HOLLY Willoughby is set to take £1million after secretly settling a legal battle with former agents who wanted 15 percent of her future deals.
The This Morning co-host, 41, settled out of court and ended a bitter 18-month battle.
An insider said: “This has paid off well for Holly and she is now free to make millions of pounds over the next few years and become the most powerful woman on British TV.
“She’s very much her own boss and agent now.”
The spat centered on a “sunset clause,” which guarantees an agent a share of a departing client’s income on contracts concluded before their departure.
Holly engaged lawyers when the YMU agency, which included her This Morning co-host Phillip Schofield, demanded 15 percent of her earnings after she left in 2020.
She reportedly raises £730,000 a year from ITV, expanding to £1.5million with commercial endorsements including Marks and Spencer and Garnier.
The star claimed she negotiated renewed contracts with them after setting up her own showbiz agency, Roxy Management.
A source in the showbiz industry said YMU could have received £1.25 million from Holly over the next five years.
But the end of Holly’s sunset clause means she’ll go to her instead — and experts say the case will also help others who can’t afford a legal fight.
A source said: “Holly is excited and extremely relieved.
“She never wanted a big showdown in court, but always insisted she wanted to fight for what she thought was right and fair.
“She also hopes to stand up for other, smaller artists who may be in a similar situation but without the resources to combat it.”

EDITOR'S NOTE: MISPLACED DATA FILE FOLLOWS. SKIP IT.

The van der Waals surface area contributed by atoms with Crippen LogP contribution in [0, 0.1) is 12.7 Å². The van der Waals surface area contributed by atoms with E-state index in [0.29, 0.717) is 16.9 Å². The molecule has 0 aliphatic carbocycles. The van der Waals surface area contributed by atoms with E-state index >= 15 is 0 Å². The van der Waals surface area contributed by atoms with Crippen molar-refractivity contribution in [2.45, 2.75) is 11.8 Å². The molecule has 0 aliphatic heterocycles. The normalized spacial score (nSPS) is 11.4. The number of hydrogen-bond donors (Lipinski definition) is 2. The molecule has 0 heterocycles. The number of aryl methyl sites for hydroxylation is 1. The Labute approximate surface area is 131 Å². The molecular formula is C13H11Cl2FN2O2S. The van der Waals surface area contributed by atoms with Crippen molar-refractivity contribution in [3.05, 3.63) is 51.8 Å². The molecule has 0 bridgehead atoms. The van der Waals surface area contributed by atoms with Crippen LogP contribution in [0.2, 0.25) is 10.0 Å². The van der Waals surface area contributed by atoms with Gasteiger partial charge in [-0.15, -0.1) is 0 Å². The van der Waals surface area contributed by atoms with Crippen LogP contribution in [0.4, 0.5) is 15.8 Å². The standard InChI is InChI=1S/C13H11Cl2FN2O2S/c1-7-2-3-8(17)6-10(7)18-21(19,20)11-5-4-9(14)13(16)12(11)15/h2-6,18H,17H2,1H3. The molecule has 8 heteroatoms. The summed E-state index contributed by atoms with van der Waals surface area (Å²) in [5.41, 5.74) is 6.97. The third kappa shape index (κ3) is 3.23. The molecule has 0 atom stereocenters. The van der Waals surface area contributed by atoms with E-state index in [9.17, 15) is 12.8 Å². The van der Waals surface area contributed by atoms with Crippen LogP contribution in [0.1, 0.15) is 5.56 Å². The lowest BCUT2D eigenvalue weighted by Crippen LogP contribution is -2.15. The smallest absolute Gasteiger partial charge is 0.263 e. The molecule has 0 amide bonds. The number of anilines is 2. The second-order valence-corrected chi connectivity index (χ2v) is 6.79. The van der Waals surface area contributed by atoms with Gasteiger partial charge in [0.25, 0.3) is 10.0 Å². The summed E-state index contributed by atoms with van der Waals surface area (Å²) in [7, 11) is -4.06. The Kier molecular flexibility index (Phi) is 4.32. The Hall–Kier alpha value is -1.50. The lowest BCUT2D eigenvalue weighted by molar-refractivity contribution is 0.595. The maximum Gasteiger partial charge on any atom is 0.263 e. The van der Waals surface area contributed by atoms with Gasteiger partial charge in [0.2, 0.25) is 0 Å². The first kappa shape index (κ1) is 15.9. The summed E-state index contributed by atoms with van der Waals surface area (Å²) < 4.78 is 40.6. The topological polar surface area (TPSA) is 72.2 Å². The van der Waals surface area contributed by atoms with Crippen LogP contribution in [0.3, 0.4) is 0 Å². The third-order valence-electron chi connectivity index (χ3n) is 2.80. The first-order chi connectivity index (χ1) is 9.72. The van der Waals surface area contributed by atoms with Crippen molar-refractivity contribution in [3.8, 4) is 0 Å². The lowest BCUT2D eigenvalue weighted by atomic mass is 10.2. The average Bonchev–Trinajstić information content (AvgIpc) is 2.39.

Both parties have signed non-disclosure agreements, so they are prohibited from discussing details of the settlement.
But it is clear that YMU does not have to pay any money to Holly, who is now completely free from taking her current earnings.
Holly’s agency bankruptcy was first revealed by The Sun on Sunday — and sent shockwaves through the showbiz industry.
Holly is said to be so angry at the demand that she told ITV she was willing to leave This Morning rather than let YMU take some of her earnings.
Other top YMU clients include Ant and Dec and Amanda Holden.
A source said at the time: “Holly will not be defeated by this and wants to be an inspiration to other young women entering the industry to fight for what is fair.”
In May last year, The Sun on Sunday revealed that Fern Britton, a former This Morning host, had thrown her support behind Holly in the cash row.
Fern, who also left YMU, tweeted: “An ex-cop asks for ten percent of all future earnings.”
We’ve reached out to both Holly’s agent and YMU for comment.
What the deal means?
By Cristo Foufas
THIS settlement proves that no matter how big the agency is, the star power can be much greater.
Holly’s has combined her skills as a top presenter with a tough businesswoman to make sure she has more money than she earns.
It’s hard not to feel a little sorry for YMU who made some brilliant deals for her.
But she has the right to do her own thing.
However, this could spark a worrying trend for television industry agents who now fear that other big stars they represent may want to follow Holly’s lead.